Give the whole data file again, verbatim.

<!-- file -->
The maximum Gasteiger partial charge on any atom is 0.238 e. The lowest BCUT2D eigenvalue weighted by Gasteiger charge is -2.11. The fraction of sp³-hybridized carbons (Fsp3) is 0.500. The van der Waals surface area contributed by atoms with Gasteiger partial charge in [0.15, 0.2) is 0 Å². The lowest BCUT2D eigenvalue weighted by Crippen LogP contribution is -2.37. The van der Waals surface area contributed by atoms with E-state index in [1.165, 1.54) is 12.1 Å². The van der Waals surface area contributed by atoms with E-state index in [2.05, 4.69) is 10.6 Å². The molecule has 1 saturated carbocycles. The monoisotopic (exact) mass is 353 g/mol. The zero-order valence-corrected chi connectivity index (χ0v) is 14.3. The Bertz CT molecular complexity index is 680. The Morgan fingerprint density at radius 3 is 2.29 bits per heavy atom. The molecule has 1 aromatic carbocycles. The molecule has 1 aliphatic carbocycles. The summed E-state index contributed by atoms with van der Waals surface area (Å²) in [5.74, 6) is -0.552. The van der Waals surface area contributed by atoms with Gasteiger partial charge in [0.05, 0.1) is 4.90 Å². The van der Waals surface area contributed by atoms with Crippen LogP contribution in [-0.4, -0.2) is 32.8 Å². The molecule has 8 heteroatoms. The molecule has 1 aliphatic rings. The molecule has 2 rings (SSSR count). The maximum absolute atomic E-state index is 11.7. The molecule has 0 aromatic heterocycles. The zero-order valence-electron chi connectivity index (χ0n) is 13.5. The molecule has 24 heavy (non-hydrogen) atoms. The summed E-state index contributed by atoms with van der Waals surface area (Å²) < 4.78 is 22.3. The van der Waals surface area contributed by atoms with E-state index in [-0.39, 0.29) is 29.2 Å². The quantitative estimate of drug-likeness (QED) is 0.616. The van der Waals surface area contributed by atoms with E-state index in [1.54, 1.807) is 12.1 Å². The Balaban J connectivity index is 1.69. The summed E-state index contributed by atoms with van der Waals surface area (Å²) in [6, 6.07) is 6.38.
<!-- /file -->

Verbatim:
The maximum Gasteiger partial charge on any atom is 0.238 e. The lowest BCUT2D eigenvalue weighted by Gasteiger charge is -2.11. The fraction of sp³-hybridized carbons (Fsp3) is 0.500. The van der Waals surface area contributed by atoms with Gasteiger partial charge in [0.15, 0.2) is 0 Å². The lowest BCUT2D eigenvalue weighted by Crippen LogP contribution is -2.37. The van der Waals surface area contributed by atoms with E-state index in [1.165, 1.54) is 12.1 Å². The van der Waals surface area contributed by atoms with E-state index in [2.05, 4.69) is 10.6 Å². The molecule has 1 saturated carbocycles. The monoisotopic (exact) mass is 353 g/mol. The zero-order valence-corrected chi connectivity index (χ0v) is 14.3. The Bertz CT molecular complexity index is 680. The Morgan fingerprint density at radius 3 is 2.29 bits per heavy atom. The molecule has 1 aromatic carbocycles. The molecule has 1 aliphatic carbocycles. The summed E-state index contributed by atoms with van der Waals surface area (Å²) in [5.74, 6) is -0.552. The van der Waals surface area contributed by atoms with Gasteiger partial charge in [0.05, 0.1) is 4.90 Å². The van der Waals surface area contributed by atoms with Crippen LogP contribution in [-0.4, -0.2) is 32.8 Å². The molecule has 8 heteroatoms. The molecule has 1 aliphatic rings. The molecule has 2 rings (SSSR count). The maximum absolute atomic E-state index is 11.7. The molecule has 0 aromatic heterocycles. The zero-order valence-electron chi connectivity index (χ0n) is 13.5. The molecule has 24 heavy (non-hydrogen) atoms. The summed E-state index contributed by atoms with van der Waals surface area (Å²) < 4.78 is 22.3. The van der Waals surface area contributed by atoms with E-state index in [-0.39, 0.29) is 29.2 Å². The quantitative estimate of drug-likeness (QED) is 0.616. The van der Waals surface area contributed by atoms with E-state index in [1.54, 1.807) is 12.1 Å². The Balaban J connectivity index is 1.69. The summed E-state index contributed by atoms with van der Waals surface area (Å²) in [6, 6.07) is 6.38.